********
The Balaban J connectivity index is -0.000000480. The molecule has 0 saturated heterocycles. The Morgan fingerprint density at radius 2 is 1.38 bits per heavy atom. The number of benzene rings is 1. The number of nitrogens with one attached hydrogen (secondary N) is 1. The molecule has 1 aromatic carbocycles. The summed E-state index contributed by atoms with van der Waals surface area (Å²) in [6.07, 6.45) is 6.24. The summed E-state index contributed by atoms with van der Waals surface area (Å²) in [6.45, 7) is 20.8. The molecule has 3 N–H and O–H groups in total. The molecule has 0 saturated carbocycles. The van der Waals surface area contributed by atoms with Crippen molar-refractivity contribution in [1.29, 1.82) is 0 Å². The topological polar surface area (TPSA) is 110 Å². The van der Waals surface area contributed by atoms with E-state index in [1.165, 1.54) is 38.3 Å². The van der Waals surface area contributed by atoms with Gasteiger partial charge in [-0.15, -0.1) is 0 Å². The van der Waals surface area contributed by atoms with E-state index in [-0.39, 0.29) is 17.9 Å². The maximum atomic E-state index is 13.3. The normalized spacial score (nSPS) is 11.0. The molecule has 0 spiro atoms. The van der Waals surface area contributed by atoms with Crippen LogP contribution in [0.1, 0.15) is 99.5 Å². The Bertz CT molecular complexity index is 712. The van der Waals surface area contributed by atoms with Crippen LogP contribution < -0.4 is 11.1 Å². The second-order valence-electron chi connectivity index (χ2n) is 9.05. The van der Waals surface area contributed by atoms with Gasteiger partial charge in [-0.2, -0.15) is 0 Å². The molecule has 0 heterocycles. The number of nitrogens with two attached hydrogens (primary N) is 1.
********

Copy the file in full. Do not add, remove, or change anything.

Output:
The Balaban J connectivity index is -0.000000480. The molecule has 0 saturated heterocycles. The Morgan fingerprint density at radius 2 is 1.38 bits per heavy atom. The number of benzene rings is 1. The number of nitrogens with one attached hydrogen (secondary N) is 1. The molecule has 1 aromatic carbocycles. The summed E-state index contributed by atoms with van der Waals surface area (Å²) in [6.07, 6.45) is 6.24. The summed E-state index contributed by atoms with van der Waals surface area (Å²) in [6.45, 7) is 20.8. The molecule has 3 N–H and O–H groups in total. The molecule has 0 saturated carbocycles. The van der Waals surface area contributed by atoms with Crippen molar-refractivity contribution in [1.29, 1.82) is 0 Å². The topological polar surface area (TPSA) is 110 Å². The van der Waals surface area contributed by atoms with E-state index in [1.165, 1.54) is 38.3 Å². The van der Waals surface area contributed by atoms with Gasteiger partial charge in [-0.15, -0.1) is 0 Å². The van der Waals surface area contributed by atoms with E-state index in [-0.39, 0.29) is 17.9 Å². The maximum atomic E-state index is 13.3. The normalized spacial score (nSPS) is 11.0. The molecule has 0 spiro atoms. The van der Waals surface area contributed by atoms with Crippen LogP contribution in [0.1, 0.15) is 99.5 Å². The Bertz CT molecular complexity index is 712. The van der Waals surface area contributed by atoms with Crippen LogP contribution < -0.4 is 11.1 Å². The second-order valence-electron chi connectivity index (χ2n) is 9.05. The van der Waals surface area contributed by atoms with Gasteiger partial charge in [-0.2, -0.15) is 0 Å². The molecule has 0 heterocycles. The number of nitrogens with two attached hydrogens (primary N) is 1.